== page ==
The Basics of Law


Law is a system of rules that governs the actions of people in an organization or society. These rules can be used to regulate activities such as business, religion, or sports.

There are many branches of law, each dealing with a specific aspect of human interaction. For example, tort law deals with disputes between people or their property; contract law defines the rights and obligations of parties to an agreement, including contracts involving goods and services; and property law defines the rights and duties of those who own tangible properties.

In the United States, laws are enacted through the legislative process and then codified in a book known as the United States Code. There are also collections of laws, called compilations, that collate current laws into one volume.

Lawyers are professionals who provide legal advice and counsel to people and organizations on issues related to the law. They are usually regulated by the government or a professional body such as a bar association or law society.

They are required by law to gain a certain level of experience and qualifications before practicing law, and they must be licensed to practice law in a particular jurisdiction. The qualifications typically include passing a qualifying examination, earning a legal degree and being admitted to the bar by a court of law.

A legal person (such as a judge or jury) is an official with the authority to decide lawsuits and other legal disputes. They may be elected, appointed or hired by the state or federal governments.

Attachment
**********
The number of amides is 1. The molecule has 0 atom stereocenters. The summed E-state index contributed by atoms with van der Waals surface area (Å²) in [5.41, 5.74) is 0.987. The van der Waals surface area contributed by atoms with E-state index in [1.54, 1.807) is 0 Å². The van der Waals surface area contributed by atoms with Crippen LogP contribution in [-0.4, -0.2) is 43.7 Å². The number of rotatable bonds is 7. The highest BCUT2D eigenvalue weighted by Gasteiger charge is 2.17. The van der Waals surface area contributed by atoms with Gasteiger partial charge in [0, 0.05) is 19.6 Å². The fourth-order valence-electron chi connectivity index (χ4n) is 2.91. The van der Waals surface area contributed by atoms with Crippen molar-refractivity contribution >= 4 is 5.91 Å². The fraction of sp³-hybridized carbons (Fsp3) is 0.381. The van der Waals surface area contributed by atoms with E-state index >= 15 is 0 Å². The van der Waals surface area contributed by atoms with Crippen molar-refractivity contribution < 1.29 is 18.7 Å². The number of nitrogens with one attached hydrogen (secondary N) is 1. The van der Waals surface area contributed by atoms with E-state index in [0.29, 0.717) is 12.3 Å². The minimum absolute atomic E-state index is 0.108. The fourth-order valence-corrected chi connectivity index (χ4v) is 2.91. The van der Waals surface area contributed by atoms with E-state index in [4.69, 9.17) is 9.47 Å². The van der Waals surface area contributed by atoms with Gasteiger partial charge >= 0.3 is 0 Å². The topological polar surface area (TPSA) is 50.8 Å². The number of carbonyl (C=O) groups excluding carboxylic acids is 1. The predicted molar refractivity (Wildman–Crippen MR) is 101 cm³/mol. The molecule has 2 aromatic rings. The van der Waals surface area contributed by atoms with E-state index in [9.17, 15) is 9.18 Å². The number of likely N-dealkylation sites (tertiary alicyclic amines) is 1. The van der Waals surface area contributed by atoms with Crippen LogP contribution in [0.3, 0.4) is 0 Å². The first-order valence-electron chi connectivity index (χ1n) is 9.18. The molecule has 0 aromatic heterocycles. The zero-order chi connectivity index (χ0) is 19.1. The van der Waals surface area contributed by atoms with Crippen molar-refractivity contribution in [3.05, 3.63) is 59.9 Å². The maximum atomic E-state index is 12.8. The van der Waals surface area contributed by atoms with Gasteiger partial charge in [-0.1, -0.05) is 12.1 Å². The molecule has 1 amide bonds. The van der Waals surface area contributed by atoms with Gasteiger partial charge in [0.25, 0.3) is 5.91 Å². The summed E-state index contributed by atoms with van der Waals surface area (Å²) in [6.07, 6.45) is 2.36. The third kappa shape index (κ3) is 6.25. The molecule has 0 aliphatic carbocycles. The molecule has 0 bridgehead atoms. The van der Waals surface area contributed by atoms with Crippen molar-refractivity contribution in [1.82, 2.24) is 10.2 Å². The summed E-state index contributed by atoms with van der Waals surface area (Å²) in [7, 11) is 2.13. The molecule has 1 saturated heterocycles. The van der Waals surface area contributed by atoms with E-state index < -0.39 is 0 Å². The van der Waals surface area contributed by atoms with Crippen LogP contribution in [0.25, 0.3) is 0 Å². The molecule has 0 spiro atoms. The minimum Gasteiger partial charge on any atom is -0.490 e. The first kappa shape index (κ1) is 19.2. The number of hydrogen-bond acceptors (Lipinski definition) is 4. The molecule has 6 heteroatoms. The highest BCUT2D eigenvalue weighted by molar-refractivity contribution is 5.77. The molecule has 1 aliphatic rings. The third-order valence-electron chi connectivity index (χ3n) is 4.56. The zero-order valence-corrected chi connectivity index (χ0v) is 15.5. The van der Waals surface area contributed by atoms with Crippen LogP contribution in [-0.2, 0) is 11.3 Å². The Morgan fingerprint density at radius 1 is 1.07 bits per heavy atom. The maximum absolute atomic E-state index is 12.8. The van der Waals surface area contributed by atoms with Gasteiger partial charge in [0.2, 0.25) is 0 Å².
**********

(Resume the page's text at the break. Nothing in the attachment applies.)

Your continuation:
Appeals – A request to a different court to review the judgment of the original court, often to see if it was done properly. The person making the appeal is called the appellant and he or she can be a plaintiff or a defendant in the case being reviewed.

Jury – A group of men and women who hear evidence in a trial. They decide whether the plaintiff or defendant is guilty of the crime being tried and then issue a verdict.

Precedent – A previous court decision in a similar case that will often be followed as the basis for a later decision. Some precedents are binding, meaning that they must be followed unless a party can show that it was wrongly decided or that it differed in some significant way from the other decision.

Juries sometimes decide based on the facts of the case, or on the opinion of an expert witness. This can help the court make a more informed decision.

A criminal case begins with an arraignment, when a defendant is brought into court and told of the charges against him or her. The defendant is then asked to plead guilty or not guilty.

When a defendant is found guilty of a crime, he or she faces penalties such as fines and jail time. These penalties vary depending on the nature of the offense and the offender’s history. Felonies are considered serious crimes and usually carry substantial prison terms.